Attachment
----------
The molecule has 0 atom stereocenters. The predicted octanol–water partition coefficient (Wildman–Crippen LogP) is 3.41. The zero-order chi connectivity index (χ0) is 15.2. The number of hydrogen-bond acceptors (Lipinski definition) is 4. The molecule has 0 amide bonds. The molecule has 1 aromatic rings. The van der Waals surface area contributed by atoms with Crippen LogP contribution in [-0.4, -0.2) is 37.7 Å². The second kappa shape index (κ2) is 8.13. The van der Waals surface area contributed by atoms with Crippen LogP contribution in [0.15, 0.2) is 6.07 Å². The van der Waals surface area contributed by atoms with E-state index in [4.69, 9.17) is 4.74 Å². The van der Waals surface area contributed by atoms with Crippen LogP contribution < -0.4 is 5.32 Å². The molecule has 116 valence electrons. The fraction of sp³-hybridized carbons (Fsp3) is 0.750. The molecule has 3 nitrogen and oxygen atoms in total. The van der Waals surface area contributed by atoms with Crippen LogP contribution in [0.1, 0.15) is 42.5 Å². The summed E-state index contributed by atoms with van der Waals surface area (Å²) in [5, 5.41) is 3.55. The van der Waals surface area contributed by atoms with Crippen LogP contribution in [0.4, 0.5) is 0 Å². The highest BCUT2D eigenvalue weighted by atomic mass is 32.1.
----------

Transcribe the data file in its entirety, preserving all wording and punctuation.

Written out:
The molecule has 0 atom stereocenters. The predicted octanol–water partition coefficient (Wildman–Crippen LogP) is 3.41. The zero-order chi connectivity index (χ0) is 15.2. The number of hydrogen-bond acceptors (Lipinski definition) is 4. The molecule has 0 amide bonds. The molecule has 1 aromatic rings. The van der Waals surface area contributed by atoms with Crippen LogP contribution in [-0.4, -0.2) is 37.7 Å². The second kappa shape index (κ2) is 8.13. The van der Waals surface area contributed by atoms with Crippen LogP contribution in [0.15, 0.2) is 6.07 Å². The van der Waals surface area contributed by atoms with E-state index in [4.69, 9.17) is 4.74 Å². The van der Waals surface area contributed by atoms with Crippen LogP contribution < -0.4 is 5.32 Å². The molecule has 116 valence electrons. The fraction of sp³-hybridized carbons (Fsp3) is 0.750. The molecule has 3 nitrogen and oxygen atoms in total. The van der Waals surface area contributed by atoms with Crippen LogP contribution in [0.1, 0.15) is 42.5 Å². The summed E-state index contributed by atoms with van der Waals surface area (Å²) in [5, 5.41) is 3.55. The van der Waals surface area contributed by atoms with Crippen LogP contribution in [0.4, 0.5) is 0 Å². The highest BCUT2D eigenvalue weighted by atomic mass is 32.1.